In today’s edition of #PostBourgieEverywhere, I started an online literary reading series called Bellow, and it launched this week with my fellow PB-ers Joshunda Sanders and Nichole Perkins as guests. Joshunda opens the set reading from her fantastic short story, “Sirens,” which follows a young girl’s experience coping with bullying at school and at home. Nichole followed with four elegant poems…
"Police will say that the victim is a documented gang member," Lansu said, "but as far as I’m concerned, that doesn’t necessarily mean the shooting was gang-related." He said that if you live on a block where gang members live, members of rival gangs don’t often care much about the distinction: We know you’re from that block, so you must be down with the clique on that block. He said that he heard there were now around 600 gang sets in the city, very small bits of turf.
That means crossing into a different neighborhood — to, say, go to school — might mean crossing into the territory of a group that has beef with gang members near you. You might be implicated in that beef not by association, but by geography.
"It’s not a basketball team with rosters," Lansu said. "The lines are blurry." (via What We Talk About When We Talk About Violence In Chicago : Code Switch : NPR)
The latest entry in Gawker’s series on interracial dating is the most interesting one, as it grapples clearly with one facet of interracial dating: Family. And specifically, starting a new one:
I know that many white people also grapple with the Negro Problem, and have an acute understanding of the myriad ways that being black affects people’s lived experiences. But there’s a tangibility divide between sympathy and empathy. This matters to me in some parts of my life and not in others. For some reason, it matters to me in dating.
I date black men in part because I’d like for my partner to understand the perpetual contradiction of the black experience. The older I get the more important this is to me, as my children, once nebulous balls of brain fuzz, inch closer to reality. I want my children to have the experience of being black in America, and because of my skin color, their chances diminish significantly if I don’t marry someone black.
Not surprisingly, this angered a few of the commenters, who wondered why race or “skin color” should have anything to do with who you marry and have children with. And it shouldn’t. Which is why it’s good that the author doesn’t disagree.
What’s important to understand about black culture—and what’s lost in a racial dialogue that equates race with skin color—is that membership has less to do with what you look like and more to do with your experience of American racism. This is’t precise, obviously, but broadly, “black people” are those whose ancestors formed the bottom of the American racial hierarchy, and who as a result are linked to the racist oppression of the past and present. “Blackness,” put simply, is marked by skin color but defined by common experience. It’s the difference between an African immigrant—who might resist the bond to black Americans—and her child, who might embrace it, having been raised in the hierarchy.
What the author wants, it seems, is a partner who has the black experience and can pass it on to their children. She doesn’t want visibly black children for the sake of their phenotypical blackness, she wants them because she wants to guarantee a connection to a culture that defines her and millions of other Americans.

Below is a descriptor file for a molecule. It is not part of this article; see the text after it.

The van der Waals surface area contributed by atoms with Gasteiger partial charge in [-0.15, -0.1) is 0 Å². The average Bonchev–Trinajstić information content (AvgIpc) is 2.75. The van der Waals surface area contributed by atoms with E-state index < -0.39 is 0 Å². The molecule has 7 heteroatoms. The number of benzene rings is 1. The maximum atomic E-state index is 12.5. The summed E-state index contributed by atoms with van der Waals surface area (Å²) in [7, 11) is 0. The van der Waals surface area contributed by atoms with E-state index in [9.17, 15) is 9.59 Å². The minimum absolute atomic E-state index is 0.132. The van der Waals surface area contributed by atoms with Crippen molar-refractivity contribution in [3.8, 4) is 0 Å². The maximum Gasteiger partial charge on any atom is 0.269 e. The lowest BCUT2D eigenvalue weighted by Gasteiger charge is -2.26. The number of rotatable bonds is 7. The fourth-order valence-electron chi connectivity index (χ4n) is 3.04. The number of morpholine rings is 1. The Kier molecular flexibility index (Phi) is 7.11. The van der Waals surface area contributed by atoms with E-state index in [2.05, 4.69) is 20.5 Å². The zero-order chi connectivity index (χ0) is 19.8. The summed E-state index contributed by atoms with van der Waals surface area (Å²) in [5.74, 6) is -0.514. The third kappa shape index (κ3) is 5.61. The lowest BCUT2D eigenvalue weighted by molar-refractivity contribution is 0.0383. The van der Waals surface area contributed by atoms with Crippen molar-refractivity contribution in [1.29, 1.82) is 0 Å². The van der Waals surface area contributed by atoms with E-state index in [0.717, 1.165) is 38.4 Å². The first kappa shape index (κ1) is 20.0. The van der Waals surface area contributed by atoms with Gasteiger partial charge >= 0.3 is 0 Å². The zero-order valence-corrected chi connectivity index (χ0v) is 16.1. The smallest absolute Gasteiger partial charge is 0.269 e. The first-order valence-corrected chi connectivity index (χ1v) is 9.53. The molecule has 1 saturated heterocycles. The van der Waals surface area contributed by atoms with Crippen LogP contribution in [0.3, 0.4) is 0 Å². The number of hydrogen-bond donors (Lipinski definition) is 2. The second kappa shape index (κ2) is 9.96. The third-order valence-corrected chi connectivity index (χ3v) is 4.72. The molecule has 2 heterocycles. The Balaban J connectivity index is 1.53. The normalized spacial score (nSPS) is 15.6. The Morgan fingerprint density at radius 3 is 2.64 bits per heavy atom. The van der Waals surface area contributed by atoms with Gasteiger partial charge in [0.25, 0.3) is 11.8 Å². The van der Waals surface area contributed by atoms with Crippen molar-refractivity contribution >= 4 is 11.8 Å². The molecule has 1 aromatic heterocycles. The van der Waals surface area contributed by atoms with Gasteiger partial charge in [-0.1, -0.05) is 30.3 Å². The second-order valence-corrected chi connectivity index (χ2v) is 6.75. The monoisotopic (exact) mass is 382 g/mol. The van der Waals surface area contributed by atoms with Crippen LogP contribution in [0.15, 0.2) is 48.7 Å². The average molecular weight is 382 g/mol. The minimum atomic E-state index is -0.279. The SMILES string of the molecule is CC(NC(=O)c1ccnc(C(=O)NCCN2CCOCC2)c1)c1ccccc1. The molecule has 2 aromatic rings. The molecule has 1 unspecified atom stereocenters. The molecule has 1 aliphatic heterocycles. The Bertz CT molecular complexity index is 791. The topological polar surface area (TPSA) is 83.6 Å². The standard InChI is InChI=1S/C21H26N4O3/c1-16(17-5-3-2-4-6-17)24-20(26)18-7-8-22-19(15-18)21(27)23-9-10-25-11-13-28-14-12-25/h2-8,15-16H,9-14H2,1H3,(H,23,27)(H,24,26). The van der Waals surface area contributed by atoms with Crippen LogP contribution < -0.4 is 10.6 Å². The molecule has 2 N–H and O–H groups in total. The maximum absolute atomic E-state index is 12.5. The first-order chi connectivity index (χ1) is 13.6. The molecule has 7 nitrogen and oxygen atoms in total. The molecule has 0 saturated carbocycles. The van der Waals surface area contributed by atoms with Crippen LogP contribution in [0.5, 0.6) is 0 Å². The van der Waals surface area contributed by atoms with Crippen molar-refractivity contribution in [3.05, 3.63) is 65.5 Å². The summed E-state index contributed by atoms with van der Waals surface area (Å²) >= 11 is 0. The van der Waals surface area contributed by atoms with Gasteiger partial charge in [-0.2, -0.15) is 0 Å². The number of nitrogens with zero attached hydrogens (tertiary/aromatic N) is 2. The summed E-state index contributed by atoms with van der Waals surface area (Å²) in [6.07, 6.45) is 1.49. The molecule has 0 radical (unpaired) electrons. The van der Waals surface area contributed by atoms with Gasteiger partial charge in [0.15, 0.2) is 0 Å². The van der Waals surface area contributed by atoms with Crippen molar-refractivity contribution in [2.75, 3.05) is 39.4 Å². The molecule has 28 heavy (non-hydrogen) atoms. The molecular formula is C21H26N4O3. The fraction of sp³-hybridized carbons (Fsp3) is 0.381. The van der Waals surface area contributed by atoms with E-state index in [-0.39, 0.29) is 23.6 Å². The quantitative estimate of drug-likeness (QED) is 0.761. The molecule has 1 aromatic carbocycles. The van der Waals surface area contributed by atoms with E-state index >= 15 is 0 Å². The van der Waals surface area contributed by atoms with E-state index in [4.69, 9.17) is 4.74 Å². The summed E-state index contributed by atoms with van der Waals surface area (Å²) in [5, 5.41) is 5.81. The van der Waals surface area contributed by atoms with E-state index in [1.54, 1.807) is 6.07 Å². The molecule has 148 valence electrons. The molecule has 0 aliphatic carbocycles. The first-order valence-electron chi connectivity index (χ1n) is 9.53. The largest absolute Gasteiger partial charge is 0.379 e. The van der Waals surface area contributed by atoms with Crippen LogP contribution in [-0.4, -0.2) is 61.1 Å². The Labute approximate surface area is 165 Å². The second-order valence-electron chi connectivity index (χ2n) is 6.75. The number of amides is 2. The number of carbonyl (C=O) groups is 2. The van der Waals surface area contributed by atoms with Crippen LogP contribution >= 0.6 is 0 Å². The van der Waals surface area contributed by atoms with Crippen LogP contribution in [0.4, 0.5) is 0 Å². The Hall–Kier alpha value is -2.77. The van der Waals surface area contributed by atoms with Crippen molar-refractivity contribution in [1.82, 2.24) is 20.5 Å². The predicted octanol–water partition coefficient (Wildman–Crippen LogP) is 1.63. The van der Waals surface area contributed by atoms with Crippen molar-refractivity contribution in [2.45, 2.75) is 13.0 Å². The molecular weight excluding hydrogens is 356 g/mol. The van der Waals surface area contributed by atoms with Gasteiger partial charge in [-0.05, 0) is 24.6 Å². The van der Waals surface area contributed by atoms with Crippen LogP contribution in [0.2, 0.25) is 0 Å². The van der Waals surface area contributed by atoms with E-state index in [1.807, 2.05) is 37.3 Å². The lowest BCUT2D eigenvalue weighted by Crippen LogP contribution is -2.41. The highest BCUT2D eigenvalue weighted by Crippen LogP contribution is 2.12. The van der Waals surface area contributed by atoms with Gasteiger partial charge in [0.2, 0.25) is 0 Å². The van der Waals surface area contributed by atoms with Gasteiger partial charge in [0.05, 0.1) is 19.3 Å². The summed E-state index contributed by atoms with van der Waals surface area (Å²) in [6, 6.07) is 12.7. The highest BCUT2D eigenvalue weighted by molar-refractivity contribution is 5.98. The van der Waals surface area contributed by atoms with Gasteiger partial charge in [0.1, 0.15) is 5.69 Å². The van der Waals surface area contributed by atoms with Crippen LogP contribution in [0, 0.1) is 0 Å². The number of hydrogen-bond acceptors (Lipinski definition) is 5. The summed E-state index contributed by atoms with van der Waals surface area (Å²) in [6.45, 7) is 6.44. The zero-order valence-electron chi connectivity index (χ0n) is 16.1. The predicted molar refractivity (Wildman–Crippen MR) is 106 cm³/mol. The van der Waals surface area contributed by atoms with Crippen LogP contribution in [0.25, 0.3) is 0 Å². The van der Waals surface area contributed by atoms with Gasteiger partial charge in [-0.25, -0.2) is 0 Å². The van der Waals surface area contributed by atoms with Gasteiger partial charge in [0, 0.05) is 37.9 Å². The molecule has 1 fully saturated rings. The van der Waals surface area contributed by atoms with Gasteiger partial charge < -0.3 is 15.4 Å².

One thing I will stress here, and always, is that “racism” isn’t just treating someone differently because of their skin color. “Racism” is assigning value and hierarchies to skin color, and thus groups, for the sake of oppression. Affirmative action is differential treatment. Redlining is racism. ↩
Nicki Minaj’s filthy verse on Kanye West’s “Monster” — the crazy-ass voicess, the breath control — was the first moment a lot of people started to take her seriously as an MC.
“Cups” was a many-lived ditty that achieved ubiquity after Anna Kendrick covered it in Pitch Perfect and used a plastic cup (and her hands) for percussion.
Then my boo-in-my-head Akilah made this mashup, and you get this. Which is, you know, pretty dope.
If the Foreign Exchange is coming to your town, you sorta gotta see them. They are one of the best live shows I’ve seen in years.
Also, FE’s”Nic’s Groove” has been the theme song for the PB podcast for some time. (The podcast is coming back. Promise.)
Found outside a random bar in Denver #pmdmc #public
You, lower left, taking one of many family pictures on the front porch. Clockwise from you: cousin Stephanie, your daughter, my Aunt Melita and Aunt Lorraine. You loved a good brooch and that particular shade of blue-green.
(x-posted from stacialbrown.com)
2128 Leahy Street, Muskegon, MI.
This is what I remember: a white house. Three levels, two bedrooms on the third floor where I was too afraid…
(x-posted from stacialbrown.com)
Live to be 91. This is the hearty number of years he would’ve wished for you, even if it meant that nine of them would be lived without him. He will know how to wait. Try to remember a time before him. You were just as whole — which seems impossible to fathom, given how full you felt with him near, but it’s true. If you were not, he would not have sought you,…
The Scandalseason finale is upon us! But it’s been a particularly rocky road to this end, right? There have been many musings on how Season 3 has been uneven and even suggestions on what could be done to salvage improve the series before it returns next fall. It’s good that we’re all engaging in this kind of postmortem right now. Scandal is in trouble. It’s as deep in trouble Sally Langston…